Solidarity means finding ways to relinquish the privilege that makes your whiteness inconsequential and my Blackness fatally consequential.  Here I’m inspired by the words of the Australian Aborigine activist, Lilla Watson: “If you have come to help me you are wasting your time, but if you have come because your liberation is bound up with mine, then let us work together.” Put another way, if you want to stand in solidarity with African Americans, then let it not be only because you want to save Black lives from our burden of oppression but rather because the consequences of your daily privilege on Black lives have become a burden you can no longer bear.

I have been a DEI advocate for many years. My collections have been through DEI audits, internal and external. My displays are varied, and my influence grows each week. Students appreciate my knowledge of our resources and see the library as a safe space. 

I’m feeling a need for some fresh ideas to help make a difference here. So, how can we awaken our library approach to DEIBJ?    Do you have any suggestions?  Programs that have worked, ways to help our communities “see” into the issues, things that help raise awareness and spark conversations? Exciting ways to make inroads with your community? 

I look forward to your suggestions and comments.  

Warmly (its 39° here),


Teaching an old dog…change is always good…stepping out of my comfort zone…or

Have you restarted your device recently?

In early June of 2022, I accepted a position as Director of Libraries and Archives at a world-renowned arts boarding school and summer camp.  It was a big upset to the apple cart for my family and me.  I didn’t like change much and was afraid that the change would be more than this old lady librarian could take.  

I spent the first 15 years of my professional life as a full-time performing opera singer. I have a doctorate in Voice and Opera and currently work as an Archivist. I love the location, and the facilities are beautiful and well-funded.

So, I jumped into the deep end! I was scared.  What if this is not the “right fit”? What if I’m too old to change?

This is what I’ve learned so far:

Change is okay!  It’s a wonderful opportunity to repackage things that haven’t worked well in the past and reestablish your “brand”. It allowed me to view faculty, staff and students, campers, and the community with new eyes, and they can do the same with me.  Twelve years in one place, and I think I was stale. I saw people as statues and created silos with different personality types.  I felt that I was no longer taken seriously, and my frustration appeared as indifference.     

I was able to think long and hard about what was important to my new community. I have a variety of stakeholders: campers as young as 8 to veteran staff — many of whom have been here for more than 30 years.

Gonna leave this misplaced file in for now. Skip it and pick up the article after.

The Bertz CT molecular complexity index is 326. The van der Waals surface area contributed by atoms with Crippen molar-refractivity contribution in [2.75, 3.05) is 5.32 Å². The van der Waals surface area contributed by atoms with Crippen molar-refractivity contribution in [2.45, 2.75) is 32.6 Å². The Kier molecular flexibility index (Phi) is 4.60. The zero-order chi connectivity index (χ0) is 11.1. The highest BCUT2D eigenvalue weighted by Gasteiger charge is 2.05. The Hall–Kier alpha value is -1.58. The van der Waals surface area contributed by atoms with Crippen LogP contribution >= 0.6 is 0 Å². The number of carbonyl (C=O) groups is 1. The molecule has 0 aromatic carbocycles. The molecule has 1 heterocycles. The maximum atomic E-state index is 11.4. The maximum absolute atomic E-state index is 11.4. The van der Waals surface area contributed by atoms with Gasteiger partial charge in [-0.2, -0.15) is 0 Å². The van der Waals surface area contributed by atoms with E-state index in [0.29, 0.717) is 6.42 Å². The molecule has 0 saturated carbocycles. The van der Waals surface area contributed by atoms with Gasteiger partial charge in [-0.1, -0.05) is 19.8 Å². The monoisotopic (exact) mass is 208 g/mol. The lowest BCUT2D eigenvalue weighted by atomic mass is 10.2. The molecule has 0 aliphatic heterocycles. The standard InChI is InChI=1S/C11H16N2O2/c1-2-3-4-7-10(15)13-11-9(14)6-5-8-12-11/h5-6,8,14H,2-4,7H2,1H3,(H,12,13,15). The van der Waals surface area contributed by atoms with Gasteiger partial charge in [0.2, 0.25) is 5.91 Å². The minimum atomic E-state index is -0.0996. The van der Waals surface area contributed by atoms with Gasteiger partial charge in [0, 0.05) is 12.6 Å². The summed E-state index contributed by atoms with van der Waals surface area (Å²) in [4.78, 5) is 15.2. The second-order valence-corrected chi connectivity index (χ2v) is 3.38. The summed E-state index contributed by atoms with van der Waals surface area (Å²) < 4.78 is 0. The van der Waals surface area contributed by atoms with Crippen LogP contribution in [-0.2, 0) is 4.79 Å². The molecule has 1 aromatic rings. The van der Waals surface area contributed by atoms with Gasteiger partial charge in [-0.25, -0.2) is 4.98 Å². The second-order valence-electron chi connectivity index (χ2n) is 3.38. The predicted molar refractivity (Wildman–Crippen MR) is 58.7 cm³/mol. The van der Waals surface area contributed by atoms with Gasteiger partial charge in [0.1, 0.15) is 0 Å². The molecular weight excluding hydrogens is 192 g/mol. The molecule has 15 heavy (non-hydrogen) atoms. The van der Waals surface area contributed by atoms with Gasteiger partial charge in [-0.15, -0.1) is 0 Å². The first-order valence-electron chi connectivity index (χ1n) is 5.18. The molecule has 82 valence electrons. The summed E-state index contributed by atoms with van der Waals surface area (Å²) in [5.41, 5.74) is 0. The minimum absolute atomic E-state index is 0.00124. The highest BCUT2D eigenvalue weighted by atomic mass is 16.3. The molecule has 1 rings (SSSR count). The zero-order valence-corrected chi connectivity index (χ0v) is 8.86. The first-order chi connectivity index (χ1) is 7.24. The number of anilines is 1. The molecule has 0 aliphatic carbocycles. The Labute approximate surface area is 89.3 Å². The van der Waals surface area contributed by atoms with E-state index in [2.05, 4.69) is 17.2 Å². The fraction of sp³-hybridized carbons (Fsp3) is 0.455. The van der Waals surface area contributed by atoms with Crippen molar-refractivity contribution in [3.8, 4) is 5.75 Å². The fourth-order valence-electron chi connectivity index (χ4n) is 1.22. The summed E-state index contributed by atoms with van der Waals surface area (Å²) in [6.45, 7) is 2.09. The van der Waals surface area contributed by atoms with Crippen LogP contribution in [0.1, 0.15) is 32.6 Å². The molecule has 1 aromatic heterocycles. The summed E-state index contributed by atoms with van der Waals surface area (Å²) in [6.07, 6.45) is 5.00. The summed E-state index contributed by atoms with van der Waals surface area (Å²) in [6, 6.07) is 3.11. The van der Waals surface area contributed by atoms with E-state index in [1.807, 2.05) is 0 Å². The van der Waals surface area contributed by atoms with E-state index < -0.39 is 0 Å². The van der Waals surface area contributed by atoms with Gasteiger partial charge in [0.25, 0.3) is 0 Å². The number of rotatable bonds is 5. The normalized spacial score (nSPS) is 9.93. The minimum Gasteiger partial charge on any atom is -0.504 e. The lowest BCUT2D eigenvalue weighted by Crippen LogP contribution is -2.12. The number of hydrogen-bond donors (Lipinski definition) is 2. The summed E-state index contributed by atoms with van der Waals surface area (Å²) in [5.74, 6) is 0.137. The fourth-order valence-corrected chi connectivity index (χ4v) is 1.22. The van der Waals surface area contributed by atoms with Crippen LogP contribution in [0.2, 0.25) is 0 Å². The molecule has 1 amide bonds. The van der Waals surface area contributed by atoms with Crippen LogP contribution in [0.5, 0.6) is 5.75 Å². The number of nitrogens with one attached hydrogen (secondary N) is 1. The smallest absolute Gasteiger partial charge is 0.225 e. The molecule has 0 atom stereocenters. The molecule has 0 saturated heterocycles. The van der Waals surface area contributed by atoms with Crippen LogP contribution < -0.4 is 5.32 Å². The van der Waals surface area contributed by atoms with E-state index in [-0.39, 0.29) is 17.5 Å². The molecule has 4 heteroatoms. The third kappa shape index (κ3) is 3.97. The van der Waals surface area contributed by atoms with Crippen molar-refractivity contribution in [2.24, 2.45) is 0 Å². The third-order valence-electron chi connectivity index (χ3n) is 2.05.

Establishing my “brand”. 

I immediately went to the Provost (head of Education) and asked:

  • “Do you want rigorous research as part of your curriculum”?  And, if no is the answer, no is fine.
  • “What would a “portrait of an Interlochen graduate” look like to you”?  Is information literacy an important part of the portrait?  Are you willing to stand behind me in my efforts?
  • Will you support my efforts to work with each faculty member to achieve these goals?
  • I know all about the “artistic personality” Will you support me in some “necessary conversations?”

Establishing my boundaries, and letting the administration know what my priorities were has paid off in countless ways. More on that in another post…

Supporting my staff.

I’m managing a staff of ten now…I’ve not done that in years; even then, it was with college students.  Here’s what I’m learning:

  • You need a mission statement and collection policies we can all point to when needed.
  • Boundaries are essential – please don’t talk badly about each other to me (unless there is a serious problem)
  • This is not 1st grade – do your best to work out your problems yourselves (use your words 🙂).
  • Laugh  – a lot! 
  • Food always helps 
  • Be your staff’s advocate, and make sure they know that.

Access is important in the Library. 

  • Thousands of old books no longer supported current curricular needs. Crowded shelves with old books make the new ones hard to find.
    • When your staff spends more time filling ILL requests for other libraries than working on requests from students, faculty, and staff – you’ve got a problem. WEED. Ruthlessly.  
  • A poorly maintained catalog makes things almost impossible to find.
  • A radical welcome. A beautiful space, which like the collection and the catalog needed help to make it more accessible and supportive of student work.

I think the best part of the change for me has been the opportunity to “restart”.  I’ve always envied my phone and computers in that we could just push a button, and a fresh beginning would often clear out the nagging little problems. Here, I am able to do just that, and the results (for me personally) have been remarkable. Here’s to change!  

One of this year’s other changes is that I will miss seeing you all in Sante Fe. I look forward to hearing all about it.